Piecewise linear mixed effects models with first-order autoregressive residual structures were used to test the association between markers and short-term linear growth. The equations below depict the parameterization of the models for short-term growth and association with fecal markers for the full 21-month period (stool from months 3–21), early period (months 3–9), and second year (months 12–21), respectively. In the equations, the bj term is a random intercept (unique for each study child), test = med indicates the marker was in the IQR, and test = high indicates that the marker was in the fourth quartile. LAZ at time of stool collection was included as a covariate in all models as it is highly correlated with subsequent growth. In models assessing the association between short-term growth and composite EE score, β1 and β2 below were replaced by a single grouped linear term for composite EE score.
DE2
For comparison with the multisite study findings, the relationships between fecal markers and subsequent 6-month growth were also examined with the same modeling approach and residuals structure as in a previous paper of the multisite MAL-ED study.18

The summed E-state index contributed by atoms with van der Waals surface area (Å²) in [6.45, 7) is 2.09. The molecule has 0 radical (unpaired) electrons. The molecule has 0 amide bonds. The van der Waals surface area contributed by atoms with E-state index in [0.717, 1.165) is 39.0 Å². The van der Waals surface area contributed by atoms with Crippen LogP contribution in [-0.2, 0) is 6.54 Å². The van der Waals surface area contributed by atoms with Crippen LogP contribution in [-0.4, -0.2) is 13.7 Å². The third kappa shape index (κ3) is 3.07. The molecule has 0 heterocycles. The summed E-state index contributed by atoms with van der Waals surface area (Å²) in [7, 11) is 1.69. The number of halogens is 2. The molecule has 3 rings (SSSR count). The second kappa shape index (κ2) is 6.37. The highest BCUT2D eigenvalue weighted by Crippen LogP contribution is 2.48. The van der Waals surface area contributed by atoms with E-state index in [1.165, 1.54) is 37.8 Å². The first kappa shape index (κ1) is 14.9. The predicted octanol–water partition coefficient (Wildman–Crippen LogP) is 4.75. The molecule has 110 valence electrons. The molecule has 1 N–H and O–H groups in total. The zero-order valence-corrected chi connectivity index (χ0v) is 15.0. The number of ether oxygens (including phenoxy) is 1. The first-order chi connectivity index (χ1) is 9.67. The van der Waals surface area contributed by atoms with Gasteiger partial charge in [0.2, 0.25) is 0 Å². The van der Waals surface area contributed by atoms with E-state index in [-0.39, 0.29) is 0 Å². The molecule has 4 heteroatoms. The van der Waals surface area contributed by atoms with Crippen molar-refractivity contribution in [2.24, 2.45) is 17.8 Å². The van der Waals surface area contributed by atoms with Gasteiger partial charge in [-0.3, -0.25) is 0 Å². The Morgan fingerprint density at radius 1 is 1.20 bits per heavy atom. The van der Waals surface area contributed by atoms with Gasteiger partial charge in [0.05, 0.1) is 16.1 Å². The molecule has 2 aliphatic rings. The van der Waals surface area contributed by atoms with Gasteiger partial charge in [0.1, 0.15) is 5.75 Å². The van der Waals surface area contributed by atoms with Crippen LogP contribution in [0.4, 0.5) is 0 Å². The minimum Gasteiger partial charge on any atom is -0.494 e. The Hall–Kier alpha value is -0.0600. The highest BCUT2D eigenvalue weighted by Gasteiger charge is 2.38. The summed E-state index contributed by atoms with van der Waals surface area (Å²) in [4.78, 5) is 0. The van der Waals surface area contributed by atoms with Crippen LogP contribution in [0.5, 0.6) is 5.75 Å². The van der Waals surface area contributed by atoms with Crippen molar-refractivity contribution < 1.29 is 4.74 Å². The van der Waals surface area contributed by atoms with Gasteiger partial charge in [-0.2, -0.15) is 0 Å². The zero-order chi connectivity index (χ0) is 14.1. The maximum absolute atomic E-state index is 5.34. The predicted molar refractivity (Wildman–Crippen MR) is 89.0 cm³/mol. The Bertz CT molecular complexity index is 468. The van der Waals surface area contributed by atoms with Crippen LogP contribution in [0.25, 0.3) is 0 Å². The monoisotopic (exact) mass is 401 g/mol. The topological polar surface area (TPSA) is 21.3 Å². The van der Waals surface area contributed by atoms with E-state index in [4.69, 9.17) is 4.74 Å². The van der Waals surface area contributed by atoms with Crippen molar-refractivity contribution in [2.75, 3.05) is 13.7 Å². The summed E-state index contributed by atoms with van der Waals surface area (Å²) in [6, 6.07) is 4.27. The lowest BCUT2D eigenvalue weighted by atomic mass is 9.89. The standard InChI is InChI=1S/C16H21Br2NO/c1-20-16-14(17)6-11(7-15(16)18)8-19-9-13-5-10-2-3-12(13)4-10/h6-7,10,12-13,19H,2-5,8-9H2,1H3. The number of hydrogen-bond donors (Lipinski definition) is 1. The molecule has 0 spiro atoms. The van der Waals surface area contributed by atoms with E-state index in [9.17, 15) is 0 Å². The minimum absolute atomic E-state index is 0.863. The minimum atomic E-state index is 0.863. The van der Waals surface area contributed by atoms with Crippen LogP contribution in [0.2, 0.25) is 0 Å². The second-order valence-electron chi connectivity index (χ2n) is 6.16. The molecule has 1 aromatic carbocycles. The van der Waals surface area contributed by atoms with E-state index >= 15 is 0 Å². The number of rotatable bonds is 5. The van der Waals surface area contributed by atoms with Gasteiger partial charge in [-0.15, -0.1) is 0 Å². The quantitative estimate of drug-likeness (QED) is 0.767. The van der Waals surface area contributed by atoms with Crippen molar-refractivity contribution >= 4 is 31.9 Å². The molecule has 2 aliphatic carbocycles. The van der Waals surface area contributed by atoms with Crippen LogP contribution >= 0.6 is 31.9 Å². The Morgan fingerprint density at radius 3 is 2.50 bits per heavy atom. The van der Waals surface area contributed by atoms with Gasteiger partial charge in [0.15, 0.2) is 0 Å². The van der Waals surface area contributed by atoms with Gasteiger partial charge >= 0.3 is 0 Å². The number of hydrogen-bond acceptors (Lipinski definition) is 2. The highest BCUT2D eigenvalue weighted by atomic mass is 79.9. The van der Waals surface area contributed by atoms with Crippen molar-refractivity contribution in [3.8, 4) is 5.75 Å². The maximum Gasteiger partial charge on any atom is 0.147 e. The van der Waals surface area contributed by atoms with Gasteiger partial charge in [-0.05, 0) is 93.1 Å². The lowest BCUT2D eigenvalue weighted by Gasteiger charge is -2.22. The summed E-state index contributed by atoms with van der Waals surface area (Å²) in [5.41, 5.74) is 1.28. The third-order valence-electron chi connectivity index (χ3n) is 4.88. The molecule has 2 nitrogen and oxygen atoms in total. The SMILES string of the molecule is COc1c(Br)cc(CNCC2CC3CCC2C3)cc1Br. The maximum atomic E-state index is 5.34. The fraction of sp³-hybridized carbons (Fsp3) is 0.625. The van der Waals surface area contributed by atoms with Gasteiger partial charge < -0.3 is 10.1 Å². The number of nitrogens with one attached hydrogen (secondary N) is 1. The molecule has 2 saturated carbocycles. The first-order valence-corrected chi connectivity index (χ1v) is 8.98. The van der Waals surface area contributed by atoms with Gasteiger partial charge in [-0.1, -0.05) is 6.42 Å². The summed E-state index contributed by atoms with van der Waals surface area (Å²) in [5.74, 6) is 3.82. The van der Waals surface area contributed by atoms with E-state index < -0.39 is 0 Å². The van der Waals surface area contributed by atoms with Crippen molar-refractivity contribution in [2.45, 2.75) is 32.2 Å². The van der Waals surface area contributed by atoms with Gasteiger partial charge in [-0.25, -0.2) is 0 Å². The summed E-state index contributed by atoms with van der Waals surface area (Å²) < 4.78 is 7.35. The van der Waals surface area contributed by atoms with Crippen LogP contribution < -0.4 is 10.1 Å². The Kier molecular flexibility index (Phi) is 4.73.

Results

Overall, 265 children were enrolled. A total of 246 children provided stool samples which were unassociated with diarrhea or previous intestinal permeability testing. Summary statistics are provided for these 246 children and their mothers (Table 1). Gender was equally represented in this cohort. Of the 1,195 stool samples provided, 1,142 (N = 237) were accompanied by subsequent 3-month growth data, and 1,127 of these were tested for all three fecal markers (Figure 1). Of the 246 children whose samples were included in this study, 36 (14.6%) were lost to follow-up before 24 months of age, with 14 (5.7%) classified as lost to follow-up before 12 months of age.

Table 1

Characteristics of participants (N = 246, unless otherwise noted)